Andrew Young in Richmond: prophet of urban renewal or Big Oil’s reverend for rent?
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Sid Shniad
2014-10-23 23:24:16 UTC
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*Beyond Chron 10/23/14Andrew Young in Richmond: prophet of urban
renewal or Big Oil’s reverend for rent?*
* by Steve Early*

In his remarkable six decade career in public life, 82-year old Andy Young
has been many things to many people: civil rights movement minister and
courageous ally of Dr. Martin Luther King, Democratic Congressman from
Georgia, U.S. emissary to the United Nations under President Jimmy Carter,
two-term mayor of Atlanta in the 1980s, and then leader of the National
Council of Churches.

On Monday night, he appeared before a largely African-American crowd at a
“community dinner” in Richmond,CA, a city of 100,000 that is nearly 85%
non-white. The visit was sponsored and arranged by a 501 (c) (4)
organization known as For Richmond, which dispenses grants to local
non-profits like the YMCA. Young’s appearance showcased his most recent
incarnation as a skilled, if not uncontroversial, friend of private
enterprise, including some of the biggest firms in the world. The timing of
his visit was not unrelated to Richmond’s upcoming municipal elections.

In advance publicity for the dinner, the guest speaker was identified as
“Ambassador Andrew Young.” That’s a title he lost in 1979, when his United
Nations-based outreach to Palestinian critics of Israel led to his forced
resignation from the Carter Administration. Instead of dwelling on old war
stories about his “mobilization of the Third World in the interests of the
United States of America,” Young regaled his Richmond audience with
colorful, if narcissistic, tales of economic revival in Atlanta under his
city hall leadership.

In Richmond on Nov. 4, voters face a stark choice between two local mayoral
candidates who have conflicting ideas about how to sustain Richmond’s
recent renaissance—and even disagree on whether there has been one. Both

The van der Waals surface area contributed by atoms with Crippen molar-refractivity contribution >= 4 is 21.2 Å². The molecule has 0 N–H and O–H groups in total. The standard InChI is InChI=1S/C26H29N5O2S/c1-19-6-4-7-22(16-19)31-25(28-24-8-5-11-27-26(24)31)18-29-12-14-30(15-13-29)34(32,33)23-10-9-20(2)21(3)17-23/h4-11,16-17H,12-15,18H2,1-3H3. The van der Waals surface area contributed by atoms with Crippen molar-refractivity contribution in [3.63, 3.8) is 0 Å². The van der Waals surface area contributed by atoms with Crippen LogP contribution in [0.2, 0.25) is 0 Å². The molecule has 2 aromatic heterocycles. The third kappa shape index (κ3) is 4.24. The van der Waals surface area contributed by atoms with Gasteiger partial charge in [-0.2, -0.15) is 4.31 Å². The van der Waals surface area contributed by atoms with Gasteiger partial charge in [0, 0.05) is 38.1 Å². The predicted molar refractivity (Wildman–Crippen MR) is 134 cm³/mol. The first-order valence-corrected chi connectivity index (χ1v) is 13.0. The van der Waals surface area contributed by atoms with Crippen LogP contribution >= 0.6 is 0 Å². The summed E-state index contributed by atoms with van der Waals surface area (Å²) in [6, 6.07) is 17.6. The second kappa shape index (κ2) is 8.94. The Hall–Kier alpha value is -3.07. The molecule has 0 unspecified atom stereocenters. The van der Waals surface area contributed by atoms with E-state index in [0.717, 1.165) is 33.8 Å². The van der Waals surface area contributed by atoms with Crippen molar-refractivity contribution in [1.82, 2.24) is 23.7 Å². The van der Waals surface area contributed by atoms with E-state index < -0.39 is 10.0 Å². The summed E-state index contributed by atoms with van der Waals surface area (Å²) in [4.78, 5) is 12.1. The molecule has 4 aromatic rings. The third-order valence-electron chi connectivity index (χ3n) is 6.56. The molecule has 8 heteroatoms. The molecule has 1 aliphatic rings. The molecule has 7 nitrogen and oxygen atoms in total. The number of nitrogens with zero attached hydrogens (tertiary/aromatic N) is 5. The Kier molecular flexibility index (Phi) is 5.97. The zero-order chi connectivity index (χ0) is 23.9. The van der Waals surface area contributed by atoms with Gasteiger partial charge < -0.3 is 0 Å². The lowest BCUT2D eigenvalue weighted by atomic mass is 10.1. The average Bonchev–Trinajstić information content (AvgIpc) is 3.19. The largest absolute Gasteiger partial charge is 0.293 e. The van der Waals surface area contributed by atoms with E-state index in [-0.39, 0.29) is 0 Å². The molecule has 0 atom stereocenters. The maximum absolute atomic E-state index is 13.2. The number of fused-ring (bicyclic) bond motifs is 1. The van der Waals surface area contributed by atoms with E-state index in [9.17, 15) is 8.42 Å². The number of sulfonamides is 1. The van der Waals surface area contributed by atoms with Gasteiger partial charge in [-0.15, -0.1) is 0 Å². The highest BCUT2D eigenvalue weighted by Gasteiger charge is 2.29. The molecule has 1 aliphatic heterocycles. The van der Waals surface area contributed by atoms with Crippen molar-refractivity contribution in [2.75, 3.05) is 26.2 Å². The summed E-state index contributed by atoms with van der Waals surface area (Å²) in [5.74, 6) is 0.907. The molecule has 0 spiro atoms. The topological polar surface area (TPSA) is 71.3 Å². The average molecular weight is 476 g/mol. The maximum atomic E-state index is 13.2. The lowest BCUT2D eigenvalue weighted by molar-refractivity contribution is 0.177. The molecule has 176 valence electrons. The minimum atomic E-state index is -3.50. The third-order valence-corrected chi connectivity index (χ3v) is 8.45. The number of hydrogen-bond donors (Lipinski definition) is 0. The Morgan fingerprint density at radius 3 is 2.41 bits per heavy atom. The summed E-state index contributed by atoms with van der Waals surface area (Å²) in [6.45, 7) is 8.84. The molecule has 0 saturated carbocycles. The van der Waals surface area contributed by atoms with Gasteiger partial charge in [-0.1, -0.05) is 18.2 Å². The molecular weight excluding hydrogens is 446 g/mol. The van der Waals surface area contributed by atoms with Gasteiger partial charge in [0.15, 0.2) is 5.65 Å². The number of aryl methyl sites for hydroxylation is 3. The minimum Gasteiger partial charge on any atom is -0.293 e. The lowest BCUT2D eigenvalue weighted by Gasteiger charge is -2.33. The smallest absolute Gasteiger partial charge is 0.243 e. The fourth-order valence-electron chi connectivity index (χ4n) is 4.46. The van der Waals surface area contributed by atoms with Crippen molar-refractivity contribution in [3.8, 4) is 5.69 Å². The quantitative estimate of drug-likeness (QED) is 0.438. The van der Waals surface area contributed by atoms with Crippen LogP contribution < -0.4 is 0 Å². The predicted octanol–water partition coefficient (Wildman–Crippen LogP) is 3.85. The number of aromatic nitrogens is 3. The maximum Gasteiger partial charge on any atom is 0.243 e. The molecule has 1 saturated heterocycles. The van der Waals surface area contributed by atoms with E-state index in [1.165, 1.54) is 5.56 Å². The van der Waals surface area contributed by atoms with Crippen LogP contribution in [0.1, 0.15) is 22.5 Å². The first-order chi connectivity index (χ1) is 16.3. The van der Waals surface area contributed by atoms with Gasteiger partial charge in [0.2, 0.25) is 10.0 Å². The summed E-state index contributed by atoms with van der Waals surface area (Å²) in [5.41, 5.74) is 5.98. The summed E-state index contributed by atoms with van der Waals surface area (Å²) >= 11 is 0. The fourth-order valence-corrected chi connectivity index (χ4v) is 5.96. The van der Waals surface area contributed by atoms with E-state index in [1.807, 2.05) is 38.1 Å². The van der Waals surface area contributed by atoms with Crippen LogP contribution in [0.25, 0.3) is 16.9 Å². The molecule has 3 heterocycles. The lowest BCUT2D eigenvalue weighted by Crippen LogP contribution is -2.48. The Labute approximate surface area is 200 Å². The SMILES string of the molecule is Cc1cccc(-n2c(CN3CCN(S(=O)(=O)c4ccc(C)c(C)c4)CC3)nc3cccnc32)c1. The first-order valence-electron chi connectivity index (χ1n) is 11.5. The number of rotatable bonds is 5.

contenders to replace Green mayor Gayle McLaughlin—city council members Nat
Bates and Tom Butt–were present to hear Young’s thoughts about creating “a
global community of peace, prosperity, and inclusion.”

*Lessons in Social Responsibility*

Kyra Worthy, executive director of For Richmond, hailed Young’s visit as a
“unique opportunity” to “learn how communities can economically flourish
from the seeds of social responsibility.” In the printed program for the
evening, Worthy thanked two major funding sources not always known for
their corporate “social responsibility” on questions related to sugary
drink taxation or refinery safety regulation. Both Coca Cola, headquartered
in Atlanta and Chevron, based in nearby San Ramon, helped bring Young to

As the city’s largest and, for nearly a century, most dominant employer,
Chevron was clearly the senior partner in this joint venture. When For
Richmond was launched, all of its $500,000 in start up money came from the
energy giant, plus $100, 000 for grants distributed locally in 2013. As of
a year ago, Chevron was still For Richmond’s only donor; the company’s
other local philanthropy includes a pledge to spend $15.5 million on
neighborhood programs and public schools over the next five years.

Meanwhile, down in Atlanta, the Andrew J. Young Foundation displays, with
equal pride, a familiar white and blue corporate logo on its website. A
foundation official told me that Chevron provided $550,000 in funding last
year, making it a “sustaining sponsor” more generous than mere “sponsors”
like Lockheed Martin, Delta Airlines, Honda, Wells Fargo, Bank of America,
Georgia Power, AT&T and others similarly situated on the Fortune 500 list.
In its 2011 IRS filing, Young’s charity reported administrative costs and
expenses three times greater than its total gifts and grants; Chevron’s
donation was clearly a major boost to its bottom line.

Not surprisingly, Young’s rambling but entertaining after-dinner talk
stressed themes dear to the heart of his major donor. Young also reinforced
the campaign messaging of Nate Bates, our leading local beneficiary of Big
Oil’s extraordinary largesse. Bates is the 83-year old African-American
Democrat running to replace McLaughlin, a two-term mayor he has long
accused of being unfriendly to business. Bates and three city council
candidates favored by Chevron have been aided by $3 million in oil industry
PAC money, making their own local fundraising almost unnecessary. (For
details, see:

In his campaign for mayor, longtime Richmond city councilor Butt has
questioned the traditional mindset of colleagues like Bates, whose first
priority has always been “to take care of Chevron and developers and the